So, last night I watched his special, Kid Gorgeous at Radio City, and it was wonderful. I even found myself laughing out loud a couple of times alone in the room. That doesn't happen often, even when watching a comedy that I love.
Some of it is that his twists are funny, or his observations, or construction. But a lot of it is that he's a wonderful performer and his delivery is just so good. Even when he's not delivering a joke, I found myself often with a smile on my face, and sometimes laughing. Describing the lines won't do much good, because it's his pacing and performance that make them come off well, For instance, he even got a big laugh explaining why he said something that he knew wasn't funny and doesn't get a laugh, just a large reaction. It comes after a description he makes about a policeman who came to his grade school in Chicago every year to give a "Stranger Danger" speech at school assembly. And that description is an absolutely great line, pointed, unique but a bit uncomfortable, and while the audience reacts in a huge way, it's -- "Ooooooooooo-oooooo." After which Mulaney says -- and I can't get across his style, but he turns to look directly at the audience -- "That NEVER gets a laugh, but when you write a line like that... -- It Is Never Coming Out of Your Act." And that gets a big laugh and applause.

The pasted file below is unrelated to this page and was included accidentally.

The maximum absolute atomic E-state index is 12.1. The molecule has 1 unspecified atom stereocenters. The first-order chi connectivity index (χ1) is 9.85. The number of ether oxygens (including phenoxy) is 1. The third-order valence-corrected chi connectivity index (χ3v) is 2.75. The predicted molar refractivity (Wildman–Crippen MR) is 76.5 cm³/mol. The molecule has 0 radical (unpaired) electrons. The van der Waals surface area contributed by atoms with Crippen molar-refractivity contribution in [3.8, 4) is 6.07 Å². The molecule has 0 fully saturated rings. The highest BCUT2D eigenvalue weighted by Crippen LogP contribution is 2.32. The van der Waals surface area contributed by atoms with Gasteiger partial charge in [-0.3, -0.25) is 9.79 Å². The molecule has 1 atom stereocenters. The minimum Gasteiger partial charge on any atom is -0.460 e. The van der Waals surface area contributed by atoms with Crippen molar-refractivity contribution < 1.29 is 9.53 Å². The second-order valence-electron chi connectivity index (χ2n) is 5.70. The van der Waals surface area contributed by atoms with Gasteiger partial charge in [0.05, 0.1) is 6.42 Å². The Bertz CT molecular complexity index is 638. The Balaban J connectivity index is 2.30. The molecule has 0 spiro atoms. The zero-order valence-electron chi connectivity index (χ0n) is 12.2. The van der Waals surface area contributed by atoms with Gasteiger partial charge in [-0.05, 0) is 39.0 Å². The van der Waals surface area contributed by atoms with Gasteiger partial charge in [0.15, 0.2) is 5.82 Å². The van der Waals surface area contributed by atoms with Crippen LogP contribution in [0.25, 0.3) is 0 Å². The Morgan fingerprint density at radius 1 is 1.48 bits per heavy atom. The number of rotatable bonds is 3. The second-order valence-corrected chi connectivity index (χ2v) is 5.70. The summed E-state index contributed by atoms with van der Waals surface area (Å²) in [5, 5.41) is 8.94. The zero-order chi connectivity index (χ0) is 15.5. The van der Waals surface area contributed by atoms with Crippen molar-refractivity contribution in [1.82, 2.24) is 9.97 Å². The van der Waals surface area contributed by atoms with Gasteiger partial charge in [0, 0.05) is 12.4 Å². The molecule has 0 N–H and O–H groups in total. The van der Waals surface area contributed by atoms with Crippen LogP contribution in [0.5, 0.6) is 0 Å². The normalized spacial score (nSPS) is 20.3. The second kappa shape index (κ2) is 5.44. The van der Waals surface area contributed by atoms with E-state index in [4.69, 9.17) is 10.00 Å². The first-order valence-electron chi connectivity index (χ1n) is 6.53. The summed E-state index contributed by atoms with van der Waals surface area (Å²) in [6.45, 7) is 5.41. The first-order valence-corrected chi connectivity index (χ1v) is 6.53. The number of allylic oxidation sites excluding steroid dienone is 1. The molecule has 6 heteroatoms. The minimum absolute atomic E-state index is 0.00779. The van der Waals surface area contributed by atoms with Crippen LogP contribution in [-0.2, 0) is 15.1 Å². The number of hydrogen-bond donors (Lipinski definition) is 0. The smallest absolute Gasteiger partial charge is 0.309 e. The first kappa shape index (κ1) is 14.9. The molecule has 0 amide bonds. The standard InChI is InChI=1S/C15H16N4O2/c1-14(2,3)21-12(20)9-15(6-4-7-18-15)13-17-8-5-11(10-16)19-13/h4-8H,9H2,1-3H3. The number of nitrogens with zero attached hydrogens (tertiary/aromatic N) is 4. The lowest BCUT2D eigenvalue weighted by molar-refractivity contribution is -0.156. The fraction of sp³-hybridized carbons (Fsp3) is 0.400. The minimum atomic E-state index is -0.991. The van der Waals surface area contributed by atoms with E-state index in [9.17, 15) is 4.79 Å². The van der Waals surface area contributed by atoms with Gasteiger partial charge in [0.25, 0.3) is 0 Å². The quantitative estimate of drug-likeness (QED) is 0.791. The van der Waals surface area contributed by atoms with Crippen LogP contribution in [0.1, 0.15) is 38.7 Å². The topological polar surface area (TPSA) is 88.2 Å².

Anyway, at one point, he explains that he's never been political, but it's impossible to miss the news, and for the next almost 10 minutes he goes into a story about the Trump administration that is not only uproariously funny and devastating, but not once does he mention Trump or any other politician or even anything about politics. It's a remarkable, unique take.
I searched YouTube to see if they might have the clip from the show, and they didn't. But -- I did find an appearance he made on the Colbert show a few years back where he's chatting with the host, and as part of their conversation he does work in about two minutes of that bit. It comes a bit after the 8-minute mark. The first eight minutes are a charming joy, so that's worth watching, but it's when Colbert asks him about a trip he took and if politics came up that he conversationally slides into his act. Alas, it's just two minutes out of what's almost 10 on stage, but you'll get a hint of it.
And if you like John Mulaney and have Netflix streaming, the full show is really well-worth checking out.